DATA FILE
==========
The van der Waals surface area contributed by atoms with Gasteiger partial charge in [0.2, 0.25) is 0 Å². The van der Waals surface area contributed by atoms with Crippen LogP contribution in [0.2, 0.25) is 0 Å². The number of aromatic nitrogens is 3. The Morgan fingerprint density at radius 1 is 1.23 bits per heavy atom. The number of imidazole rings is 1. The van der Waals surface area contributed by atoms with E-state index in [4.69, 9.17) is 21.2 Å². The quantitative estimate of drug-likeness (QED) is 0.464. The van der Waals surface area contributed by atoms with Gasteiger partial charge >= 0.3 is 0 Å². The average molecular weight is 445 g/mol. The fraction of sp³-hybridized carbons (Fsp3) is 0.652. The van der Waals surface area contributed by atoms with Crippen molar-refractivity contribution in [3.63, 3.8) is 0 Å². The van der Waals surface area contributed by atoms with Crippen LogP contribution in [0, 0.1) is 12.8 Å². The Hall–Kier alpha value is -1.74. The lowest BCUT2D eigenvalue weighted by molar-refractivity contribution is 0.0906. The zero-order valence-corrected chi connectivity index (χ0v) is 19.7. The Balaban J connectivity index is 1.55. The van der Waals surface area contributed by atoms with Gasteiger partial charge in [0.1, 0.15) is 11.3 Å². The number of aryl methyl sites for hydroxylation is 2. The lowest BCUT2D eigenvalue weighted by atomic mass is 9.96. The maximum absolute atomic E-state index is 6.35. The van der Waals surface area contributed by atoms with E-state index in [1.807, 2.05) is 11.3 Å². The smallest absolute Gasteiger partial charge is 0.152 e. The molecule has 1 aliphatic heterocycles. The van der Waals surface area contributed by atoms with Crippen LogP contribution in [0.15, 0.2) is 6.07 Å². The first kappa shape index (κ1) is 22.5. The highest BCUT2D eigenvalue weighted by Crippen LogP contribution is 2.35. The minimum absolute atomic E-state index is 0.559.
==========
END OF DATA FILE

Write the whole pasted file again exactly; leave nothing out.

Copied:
The van der Waals surface area contributed by atoms with Gasteiger partial charge in [0.2, 0.25) is 0 Å². The van der Waals surface area contributed by atoms with Crippen LogP contribution in [0.2, 0.25) is 0 Å². The number of aromatic nitrogens is 3. The Morgan fingerprint density at radius 1 is 1.23 bits per heavy atom. The number of imidazole rings is 1. The van der Waals surface area contributed by atoms with E-state index in [4.69, 9.17) is 21.2 Å². The quantitative estimate of drug-likeness (QED) is 0.464. The van der Waals surface area contributed by atoms with Gasteiger partial charge >= 0.3 is 0 Å². The average molecular weight is 445 g/mol. The fraction of sp³-hybridized carbons (Fsp3) is 0.652. The van der Waals surface area contributed by atoms with Crippen molar-refractivity contribution in [3.63, 3.8) is 0 Å². The van der Waals surface area contributed by atoms with Crippen LogP contribution in [0, 0.1) is 12.8 Å². The Hall–Kier alpha value is -1.74. The lowest BCUT2D eigenvalue weighted by molar-refractivity contribution is 0.0906. The zero-order valence-corrected chi connectivity index (χ0v) is 19.7. The Balaban J connectivity index is 1.55. The van der Waals surface area contributed by atoms with Gasteiger partial charge in [0.1, 0.15) is 11.3 Å². The number of aryl methyl sites for hydroxylation is 2. The lowest BCUT2D eigenvalue weighted by atomic mass is 9.96. The maximum absolute atomic E-state index is 6.35. The van der Waals surface area contributed by atoms with E-state index in [1.807, 2.05) is 11.3 Å². The smallest absolute Gasteiger partial charge is 0.152 e. The molecule has 1 aliphatic heterocycles. The van der Waals surface area contributed by atoms with Crippen LogP contribution in [0.15, 0.2) is 6.07 Å². The first kappa shape index (κ1) is 22.5. The highest BCUT2D eigenvalue weighted by Crippen LogP contribution is 2.35. The minimum absolute atomic E-state index is 0.559.